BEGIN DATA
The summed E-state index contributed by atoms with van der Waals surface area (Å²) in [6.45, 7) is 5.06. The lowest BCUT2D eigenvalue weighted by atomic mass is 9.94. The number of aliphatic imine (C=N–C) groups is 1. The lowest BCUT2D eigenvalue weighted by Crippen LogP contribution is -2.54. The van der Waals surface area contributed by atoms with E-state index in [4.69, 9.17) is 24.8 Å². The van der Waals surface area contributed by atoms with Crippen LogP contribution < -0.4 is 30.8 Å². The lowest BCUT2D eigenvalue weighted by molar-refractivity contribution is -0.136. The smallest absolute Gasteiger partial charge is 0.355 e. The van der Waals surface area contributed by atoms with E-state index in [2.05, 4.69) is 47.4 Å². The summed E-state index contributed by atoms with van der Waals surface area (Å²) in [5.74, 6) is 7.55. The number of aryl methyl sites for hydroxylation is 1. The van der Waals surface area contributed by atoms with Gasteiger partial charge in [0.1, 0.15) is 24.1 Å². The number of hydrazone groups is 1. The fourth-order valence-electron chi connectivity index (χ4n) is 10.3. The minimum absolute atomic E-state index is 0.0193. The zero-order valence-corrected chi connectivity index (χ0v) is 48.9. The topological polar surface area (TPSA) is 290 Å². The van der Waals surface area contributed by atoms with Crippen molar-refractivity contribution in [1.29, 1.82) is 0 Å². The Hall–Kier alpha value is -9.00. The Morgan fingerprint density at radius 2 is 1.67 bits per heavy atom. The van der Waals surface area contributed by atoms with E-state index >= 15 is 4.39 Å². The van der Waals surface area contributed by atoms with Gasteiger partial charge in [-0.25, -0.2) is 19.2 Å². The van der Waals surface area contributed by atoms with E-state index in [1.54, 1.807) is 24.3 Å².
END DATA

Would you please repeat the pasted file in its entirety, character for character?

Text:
The summed E-state index contributed by atoms with van der Waals surface area (Å²) in [6.45, 7) is 5.06. The lowest BCUT2D eigenvalue weighted by atomic mass is 9.94. The number of aliphatic imine (C=N–C) groups is 1. The lowest BCUT2D eigenvalue weighted by Crippen LogP contribution is -2.54. The van der Waals surface area contributed by atoms with E-state index in [4.69, 9.17) is 24.8 Å². The van der Waals surface area contributed by atoms with Crippen LogP contribution < -0.4 is 30.8 Å². The lowest BCUT2D eigenvalue weighted by molar-refractivity contribution is -0.136. The smallest absolute Gasteiger partial charge is 0.355 e. The van der Waals surface area contributed by atoms with E-state index in [2.05, 4.69) is 47.4 Å². The summed E-state index contributed by atoms with van der Waals surface area (Å²) in [5.74, 6) is 7.55. The number of aryl methyl sites for hydroxylation is 1. The van der Waals surface area contributed by atoms with Gasteiger partial charge in [0.1, 0.15) is 24.1 Å². The number of hydrazone groups is 1. The fourth-order valence-electron chi connectivity index (χ4n) is 10.3. The minimum absolute atomic E-state index is 0.0193. The zero-order valence-corrected chi connectivity index (χ0v) is 48.9. The topological polar surface area (TPSA) is 290 Å². The van der Waals surface area contributed by atoms with Crippen molar-refractivity contribution in [1.29, 1.82) is 0 Å². The Hall–Kier alpha value is -9.00. The Morgan fingerprint density at radius 2 is 1.67 bits per heavy atom. The van der Waals surface area contributed by atoms with E-state index >= 15 is 4.39 Å². The van der Waals surface area contributed by atoms with Gasteiger partial charge in [-0.25, -0.2) is 19.2 Å². The van der Waals surface area contributed by atoms with E-state index in [1.54, 1.807) is 24.3 Å².